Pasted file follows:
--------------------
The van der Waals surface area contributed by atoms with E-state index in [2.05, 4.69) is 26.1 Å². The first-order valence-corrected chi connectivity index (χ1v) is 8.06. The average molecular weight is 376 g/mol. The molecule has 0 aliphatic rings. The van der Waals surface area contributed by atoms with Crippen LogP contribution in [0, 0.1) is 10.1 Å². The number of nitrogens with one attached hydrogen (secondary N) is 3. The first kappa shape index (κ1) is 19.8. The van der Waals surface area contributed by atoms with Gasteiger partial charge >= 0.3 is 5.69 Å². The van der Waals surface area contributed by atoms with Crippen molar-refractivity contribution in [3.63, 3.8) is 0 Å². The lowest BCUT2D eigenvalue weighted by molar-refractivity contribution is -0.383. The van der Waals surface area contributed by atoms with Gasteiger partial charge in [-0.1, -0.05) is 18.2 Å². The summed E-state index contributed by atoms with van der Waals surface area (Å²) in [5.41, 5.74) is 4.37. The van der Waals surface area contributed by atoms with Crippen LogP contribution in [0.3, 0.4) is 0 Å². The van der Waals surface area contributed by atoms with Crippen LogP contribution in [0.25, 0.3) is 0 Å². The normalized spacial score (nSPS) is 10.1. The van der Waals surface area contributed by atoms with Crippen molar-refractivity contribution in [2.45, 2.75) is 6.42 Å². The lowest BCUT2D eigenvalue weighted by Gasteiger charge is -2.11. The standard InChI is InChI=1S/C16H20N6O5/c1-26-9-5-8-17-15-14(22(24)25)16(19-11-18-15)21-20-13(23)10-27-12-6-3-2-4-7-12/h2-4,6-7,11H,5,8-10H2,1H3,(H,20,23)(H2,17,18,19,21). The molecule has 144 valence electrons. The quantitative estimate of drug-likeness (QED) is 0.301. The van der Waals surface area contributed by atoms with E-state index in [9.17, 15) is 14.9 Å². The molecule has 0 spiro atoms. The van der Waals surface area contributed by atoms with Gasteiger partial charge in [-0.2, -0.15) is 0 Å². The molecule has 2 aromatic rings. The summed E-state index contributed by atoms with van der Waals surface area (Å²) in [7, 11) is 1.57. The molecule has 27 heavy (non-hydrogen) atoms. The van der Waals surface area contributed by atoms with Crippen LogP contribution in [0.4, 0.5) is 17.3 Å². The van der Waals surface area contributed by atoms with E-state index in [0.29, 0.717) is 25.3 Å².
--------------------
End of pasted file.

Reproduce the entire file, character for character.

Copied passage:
The van der Waals surface area contributed by atoms with E-state index in [2.05, 4.69) is 26.1 Å². The first-order valence-corrected chi connectivity index (χ1v) is 8.06. The average molecular weight is 376 g/mol. The molecule has 0 aliphatic rings. The van der Waals surface area contributed by atoms with Crippen LogP contribution in [0, 0.1) is 10.1 Å². The number of nitrogens with one attached hydrogen (secondary N) is 3. The first kappa shape index (κ1) is 19.8. The van der Waals surface area contributed by atoms with Gasteiger partial charge >= 0.3 is 5.69 Å². The van der Waals surface area contributed by atoms with Crippen molar-refractivity contribution in [3.63, 3.8) is 0 Å². The lowest BCUT2D eigenvalue weighted by molar-refractivity contribution is -0.383. The van der Waals surface area contributed by atoms with Gasteiger partial charge in [-0.1, -0.05) is 18.2 Å². The summed E-state index contributed by atoms with van der Waals surface area (Å²) in [5.41, 5.74) is 4.37. The van der Waals surface area contributed by atoms with Crippen LogP contribution in [0.3, 0.4) is 0 Å². The van der Waals surface area contributed by atoms with Crippen LogP contribution in [0.25, 0.3) is 0 Å². The normalized spacial score (nSPS) is 10.1. The van der Waals surface area contributed by atoms with Crippen molar-refractivity contribution in [2.45, 2.75) is 6.42 Å². The lowest BCUT2D eigenvalue weighted by Gasteiger charge is -2.11. The standard InChI is InChI=1S/C16H20N6O5/c1-26-9-5-8-17-15-14(22(24)25)16(19-11-18-15)21-20-13(23)10-27-12-6-3-2-4-7-12/h2-4,6-7,11H,5,8-10H2,1H3,(H,20,23)(H2,17,18,19,21). The molecule has 144 valence electrons. The quantitative estimate of drug-likeness (QED) is 0.301. The van der Waals surface area contributed by atoms with E-state index in [9.17, 15) is 14.9 Å². The molecule has 0 spiro atoms. The van der Waals surface area contributed by atoms with Gasteiger partial charge in [-0.2, -0.15) is 0 Å². The molecule has 2 aromatic rings. The summed E-state index contributed by atoms with van der Waals surface area (Å²) in [7, 11) is 1.57. The molecule has 27 heavy (non-hydrogen) atoms. The van der Waals surface area contributed by atoms with Crippen LogP contribution in [0.4, 0.5) is 17.3 Å². The van der Waals surface area contributed by atoms with E-state index in [0.29, 0.717) is 25.3 Å².